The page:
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AUDIO: How FLS has subdued savings and ISA markets

AUDIO: How FLS has subdued savings and ISA markets

Category: Annuities

Updated: 14/03/2013
First Published: 14/03/2013

This article was correct at the time of publication. It is now over 6 months old so the content may be out of date.
Sylvia Waycot, editor of, speaks to BBC Radio 4 Moneybox's Paul Lewis regarding the diminishing number of savings products in the market and why she believes the Government's Funding for Lending Scheme is mostly to blame.

Sylvia also offers some insight as to why, just weeks before the start of the next tax year, the ISA market appears somewhat subdued.

Sylvia Waycot on Moneybox with Paul Lewis by Moneyfacts


Paul Lewis:
Now a government scheme to boost lending for mortgages and small businesses has been blamed for plunging rates paid to savers. The Funding For Lending scheme will make available up to £80 billion from the Bank of England, which banks can borrow at rates that can be as low as around three-quarters of 1%. The hope was it would boost the mortgage market and provide valuable funding for business expansion. But if the banks don't need to borrow from savers, then they'll pay them less and rates have indeed fallen by around a third since Funding For Lending began in August. I asked the Treasury Minister Greg Clark, if the scheme had indeed boosted lending.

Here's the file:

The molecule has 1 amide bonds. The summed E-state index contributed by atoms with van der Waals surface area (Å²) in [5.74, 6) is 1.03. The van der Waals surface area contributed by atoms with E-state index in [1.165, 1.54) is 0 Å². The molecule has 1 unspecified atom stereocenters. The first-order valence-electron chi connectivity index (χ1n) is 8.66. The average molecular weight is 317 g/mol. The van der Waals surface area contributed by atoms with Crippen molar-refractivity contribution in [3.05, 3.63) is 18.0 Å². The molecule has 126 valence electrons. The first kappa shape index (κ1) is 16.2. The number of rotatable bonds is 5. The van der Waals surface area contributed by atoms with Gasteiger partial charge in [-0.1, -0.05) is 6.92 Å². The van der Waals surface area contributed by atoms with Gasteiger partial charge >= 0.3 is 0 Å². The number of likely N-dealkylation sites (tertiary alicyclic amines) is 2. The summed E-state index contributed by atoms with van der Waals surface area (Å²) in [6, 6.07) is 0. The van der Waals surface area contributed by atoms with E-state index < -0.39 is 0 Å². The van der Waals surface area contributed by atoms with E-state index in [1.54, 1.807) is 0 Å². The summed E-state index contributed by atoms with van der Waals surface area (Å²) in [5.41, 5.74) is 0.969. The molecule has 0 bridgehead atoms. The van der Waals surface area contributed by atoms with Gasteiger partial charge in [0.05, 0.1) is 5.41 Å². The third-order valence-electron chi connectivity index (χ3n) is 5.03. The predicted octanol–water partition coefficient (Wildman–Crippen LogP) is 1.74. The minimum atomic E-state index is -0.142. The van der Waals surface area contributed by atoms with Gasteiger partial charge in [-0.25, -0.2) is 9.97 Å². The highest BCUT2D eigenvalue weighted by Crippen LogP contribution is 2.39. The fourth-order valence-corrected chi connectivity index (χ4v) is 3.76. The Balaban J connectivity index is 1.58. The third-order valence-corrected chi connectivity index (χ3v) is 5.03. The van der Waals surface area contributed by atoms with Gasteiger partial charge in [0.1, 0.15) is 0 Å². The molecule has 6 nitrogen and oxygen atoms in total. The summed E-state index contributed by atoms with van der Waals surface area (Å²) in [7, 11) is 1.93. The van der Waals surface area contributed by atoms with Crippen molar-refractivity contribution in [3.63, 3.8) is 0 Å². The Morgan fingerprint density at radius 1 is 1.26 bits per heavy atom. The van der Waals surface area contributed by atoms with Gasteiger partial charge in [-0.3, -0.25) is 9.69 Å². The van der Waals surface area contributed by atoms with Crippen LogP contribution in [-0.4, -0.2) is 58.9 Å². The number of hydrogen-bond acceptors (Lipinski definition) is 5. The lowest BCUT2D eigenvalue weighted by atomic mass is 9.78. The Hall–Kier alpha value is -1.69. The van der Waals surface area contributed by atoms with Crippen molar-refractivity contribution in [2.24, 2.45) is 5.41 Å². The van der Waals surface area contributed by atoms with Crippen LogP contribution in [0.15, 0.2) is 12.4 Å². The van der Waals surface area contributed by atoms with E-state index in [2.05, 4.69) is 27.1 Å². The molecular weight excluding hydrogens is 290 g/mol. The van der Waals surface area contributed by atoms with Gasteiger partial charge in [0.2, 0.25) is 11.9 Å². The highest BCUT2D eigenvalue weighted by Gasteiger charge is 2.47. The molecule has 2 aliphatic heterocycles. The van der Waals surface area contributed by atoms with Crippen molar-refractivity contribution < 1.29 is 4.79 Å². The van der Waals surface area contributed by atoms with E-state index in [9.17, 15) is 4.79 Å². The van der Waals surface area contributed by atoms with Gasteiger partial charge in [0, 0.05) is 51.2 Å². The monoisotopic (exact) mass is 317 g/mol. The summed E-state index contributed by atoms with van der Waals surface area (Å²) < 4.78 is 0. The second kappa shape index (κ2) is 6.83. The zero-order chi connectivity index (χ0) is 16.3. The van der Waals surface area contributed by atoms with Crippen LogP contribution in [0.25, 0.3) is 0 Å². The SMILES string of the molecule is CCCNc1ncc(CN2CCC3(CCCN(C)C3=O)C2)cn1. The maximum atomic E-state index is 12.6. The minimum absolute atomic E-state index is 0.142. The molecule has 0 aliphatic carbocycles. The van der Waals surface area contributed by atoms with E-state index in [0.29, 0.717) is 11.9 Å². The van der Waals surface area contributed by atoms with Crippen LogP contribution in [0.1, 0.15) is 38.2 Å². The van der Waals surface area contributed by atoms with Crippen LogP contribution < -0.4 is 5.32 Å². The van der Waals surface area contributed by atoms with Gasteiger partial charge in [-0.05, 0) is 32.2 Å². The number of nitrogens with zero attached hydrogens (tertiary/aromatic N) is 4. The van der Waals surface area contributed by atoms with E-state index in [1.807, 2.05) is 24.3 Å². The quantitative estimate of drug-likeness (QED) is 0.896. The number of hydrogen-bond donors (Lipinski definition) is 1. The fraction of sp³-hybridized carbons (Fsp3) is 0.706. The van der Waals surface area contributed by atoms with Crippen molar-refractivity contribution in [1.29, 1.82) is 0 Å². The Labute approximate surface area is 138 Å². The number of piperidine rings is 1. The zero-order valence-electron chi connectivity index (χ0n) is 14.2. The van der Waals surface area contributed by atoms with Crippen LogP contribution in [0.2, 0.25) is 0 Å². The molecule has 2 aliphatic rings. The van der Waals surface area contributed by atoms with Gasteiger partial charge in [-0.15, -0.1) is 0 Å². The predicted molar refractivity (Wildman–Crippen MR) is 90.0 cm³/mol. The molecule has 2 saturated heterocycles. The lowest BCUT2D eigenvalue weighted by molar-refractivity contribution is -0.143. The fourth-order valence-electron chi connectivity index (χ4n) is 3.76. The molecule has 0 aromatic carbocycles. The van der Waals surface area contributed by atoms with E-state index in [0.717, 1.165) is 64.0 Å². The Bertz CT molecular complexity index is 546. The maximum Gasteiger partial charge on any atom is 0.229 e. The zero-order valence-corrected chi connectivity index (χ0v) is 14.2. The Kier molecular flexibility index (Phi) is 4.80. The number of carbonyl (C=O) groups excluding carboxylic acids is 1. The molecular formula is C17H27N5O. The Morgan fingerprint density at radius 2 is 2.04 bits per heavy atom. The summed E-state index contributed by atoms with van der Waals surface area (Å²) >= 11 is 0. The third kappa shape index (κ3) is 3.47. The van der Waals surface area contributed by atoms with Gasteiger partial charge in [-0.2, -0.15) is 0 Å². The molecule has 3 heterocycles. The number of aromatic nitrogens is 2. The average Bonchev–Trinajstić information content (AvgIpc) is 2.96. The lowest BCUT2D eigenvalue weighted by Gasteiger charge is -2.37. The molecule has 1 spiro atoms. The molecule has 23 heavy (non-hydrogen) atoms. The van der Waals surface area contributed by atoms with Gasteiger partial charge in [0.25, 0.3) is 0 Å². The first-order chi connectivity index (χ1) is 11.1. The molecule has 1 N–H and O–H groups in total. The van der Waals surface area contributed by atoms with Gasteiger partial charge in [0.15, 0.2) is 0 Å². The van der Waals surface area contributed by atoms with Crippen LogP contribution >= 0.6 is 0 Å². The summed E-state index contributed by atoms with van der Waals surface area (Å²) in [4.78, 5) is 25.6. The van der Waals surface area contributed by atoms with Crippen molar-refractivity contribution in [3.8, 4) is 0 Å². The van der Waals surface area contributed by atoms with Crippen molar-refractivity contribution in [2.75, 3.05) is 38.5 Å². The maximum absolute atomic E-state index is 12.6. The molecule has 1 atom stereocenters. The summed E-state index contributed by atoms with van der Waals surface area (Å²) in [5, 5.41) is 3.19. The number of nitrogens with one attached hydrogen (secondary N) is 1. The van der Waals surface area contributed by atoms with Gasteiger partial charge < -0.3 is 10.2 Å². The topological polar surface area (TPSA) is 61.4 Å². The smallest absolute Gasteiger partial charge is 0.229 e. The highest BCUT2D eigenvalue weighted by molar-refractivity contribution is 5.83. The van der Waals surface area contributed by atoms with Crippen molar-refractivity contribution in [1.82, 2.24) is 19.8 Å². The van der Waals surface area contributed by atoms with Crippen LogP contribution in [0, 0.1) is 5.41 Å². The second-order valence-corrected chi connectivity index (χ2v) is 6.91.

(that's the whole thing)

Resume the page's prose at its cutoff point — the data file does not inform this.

Greg Clark: The evidence suggests that it is. If you take mortgages, for example, what we've seen since Funding For Lending came into effect, is that we've had for some types of loans, reduction of about a percent in the fixed rate. And that's about a £200 a year difference, if someone has a mortgage of £200,000. So that is making a difference.

PL: But the total of Funding For Lending mortgages in the first quarter was less than £500 million. It's not a lot of money really, is it, in the context of the UK housing market.

GC: Well the Bank of England said right from the outset that they would expect the take up of Funding For Lending to mount over time. It's not a quick fix. But the second thing is it is important to bear in mind this was their response to conditions in which banks were finding it difficult to get funds at competitive rates in the market, the rates were rising on mortgages and indeed business loans. And so the purpose was to keep those rates more competitive and to have more availability than would, otherwise, be the case.

PL: One thing Funding For Lending is clearly succeeding at, is in bringing down the rates for savers, isn't it? As soon as it began in August, the rates for savers began to fall, and they have plummeted by more than 30%.

GC: Well, I don't think... We'll there is the direct connection. We have the...

PL: But it happened on the 1st of August. If you look at the graph, it started falling on the 1st of August. Everyone we've talked to in the savings industry has told us, this is the reason; they can borrow the money at a maximum of 2%, so they're not gonna pay savers any more.

GC: This was not something that was about savers, but I'll be the first to agree that the rates that savers are getting these days makes it tough for them. That's why we have taken action in other areas to help people. We know that, for example, pensioners rely on savings more than other sections of society. So, one of the things that we've done in terms of protecting the basics say, pension, having the biggest increase in that, does provide some respite there.

PL: Even though the scheme itself lasts 18 months till 2014, the banks have longer than that to repay it, right up to 2018. So we could see these low savings rate persist for the next five years.